PEN America Issues Grave Concern Over Growing Repression in Ethiopia
Government has taken steps to stifle free expression, persecute writers and activists
FOR IMMEDIATE RELEASE
(New York, NY) — PEN America is concerned by the Ethiopian government’s repressive actions in response to individuals engaging in peaceful assembly, news reporting, and the expression of opinions online. These events in recent months have set into motion further measures restricting the press and other outlets for free expression.
On June 29, Oromo musician and public figure Hachalu Hundessa was shot and killed in Addis Ababa, and his death sparked widespread public demonstrations across the Oromia region. The government shut down internet access shortly after Hundessa’s murder, severing communication and information-sharing. After nearly a week of demonstrations mourning Hundessa’s death, some reports say that police arrested over 9,000 people, including journalists, media figures, activists, and opposition leaders. On July 1, PEN America’s 2012 Freedom to Write honoree, journalist, and founder of the political party Baladera for Genuine Democracy Eskinder Nega, was physically assaulted, arrested, and detained, allegedly for attempting to incite violence during the protest. Prosecutors filed terrorism charges against Eskinder on September 10 after holding him in detention for more than two months. The court transferred him to the same prison cell in Kaliti where he previously spent over six years in jail for his journalism.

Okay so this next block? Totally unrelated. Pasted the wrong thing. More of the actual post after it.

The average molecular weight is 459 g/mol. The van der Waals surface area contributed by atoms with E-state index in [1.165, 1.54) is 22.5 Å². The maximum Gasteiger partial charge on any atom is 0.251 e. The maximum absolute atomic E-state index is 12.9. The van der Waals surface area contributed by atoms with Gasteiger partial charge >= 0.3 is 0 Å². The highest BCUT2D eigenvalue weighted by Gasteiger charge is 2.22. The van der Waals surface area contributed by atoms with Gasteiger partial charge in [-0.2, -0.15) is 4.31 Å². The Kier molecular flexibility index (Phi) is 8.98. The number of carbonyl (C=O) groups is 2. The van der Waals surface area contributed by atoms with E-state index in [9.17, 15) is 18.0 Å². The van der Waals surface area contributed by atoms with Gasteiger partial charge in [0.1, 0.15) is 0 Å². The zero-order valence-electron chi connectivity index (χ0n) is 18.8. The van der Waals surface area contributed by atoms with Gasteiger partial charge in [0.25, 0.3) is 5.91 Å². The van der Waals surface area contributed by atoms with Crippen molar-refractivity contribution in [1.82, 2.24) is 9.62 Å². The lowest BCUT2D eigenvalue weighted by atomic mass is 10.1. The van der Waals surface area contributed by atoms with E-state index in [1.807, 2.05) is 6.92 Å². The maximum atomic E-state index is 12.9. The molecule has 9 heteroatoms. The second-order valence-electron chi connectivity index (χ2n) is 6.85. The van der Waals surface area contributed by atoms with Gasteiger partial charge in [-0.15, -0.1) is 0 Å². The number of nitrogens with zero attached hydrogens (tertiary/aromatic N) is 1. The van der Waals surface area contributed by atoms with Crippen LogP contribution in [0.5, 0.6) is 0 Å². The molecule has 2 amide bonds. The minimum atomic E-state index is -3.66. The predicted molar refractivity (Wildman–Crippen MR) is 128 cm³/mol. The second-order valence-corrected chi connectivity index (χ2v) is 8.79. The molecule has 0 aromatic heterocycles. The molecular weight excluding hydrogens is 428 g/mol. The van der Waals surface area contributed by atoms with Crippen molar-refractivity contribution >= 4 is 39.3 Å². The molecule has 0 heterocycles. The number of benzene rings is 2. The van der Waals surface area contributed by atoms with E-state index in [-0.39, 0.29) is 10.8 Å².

“Ethiopian authorities’ dual strategies of internet shutdowns and mass arrests are an unacceptable response to political grievances that only serve to suppress the Ethiopian people’s voices,” said Summer Lopez, senior director of free expression programs. “Prime Minister Abiy Ahmed has presented himself as a reformer, but a democratic political process encompasses dissent and debate and cannot be answered with internet bans and prison cells. We implore Prime Minister Ahmed to protect press freedom, encourage the free exchange of opinions and information on- and offline, and release unjustly detained journalists and demonstrators.”
In August, some 200 miles south of Addis Ababa, federal security forces ordered renowned community radio station Wogeta FM 96.6 to “cease broadcasting and evacuate the premises and stay away,” according to the station’s manager. The Wolaita Zone locality was another site of sustained protest against opposition leaders and activists during which authorities reportedly again cut off internet access. In September, security officials barred four journalists from flying to Tigray and confiscated their phones and devices in an apparent attempt to prevent coverage of the region’s elections. Several journalists from Oromia Media Network, formerly run by detained opposition leader Jawar Mohammed, have been in custody since the assassination of singer-songwriter Hundessa. Authorities have held Mohammed, a critic of the Prime Minister, since Hundessa’s assassination, and filed charges of terrorism against him, which some international analysts suggest could be “politicized prosecutions” that risk undermining trust in the government.
Free expression in Ethiopia demonstrated promise at the start of Prime Minister Abiy Ahmed’s term in April 2018. He included press freedom and free expression as key reforms, and granted amnesty to political prisoners; however, these promises of reform have now stalled and reversed. Journalists have seen increased criminalization of their work, often imprisoned under terrorism or anti-state charges. In February 2020, nearly 300 legislators voted in favor to pass a bill punishing hate speech and disinformation over social media with fines and prison sentences. The overly broad and vague definitions of ‘hate speech’ and ‘disinformation’ make the law open to arbitrary use and abuse by the authorities.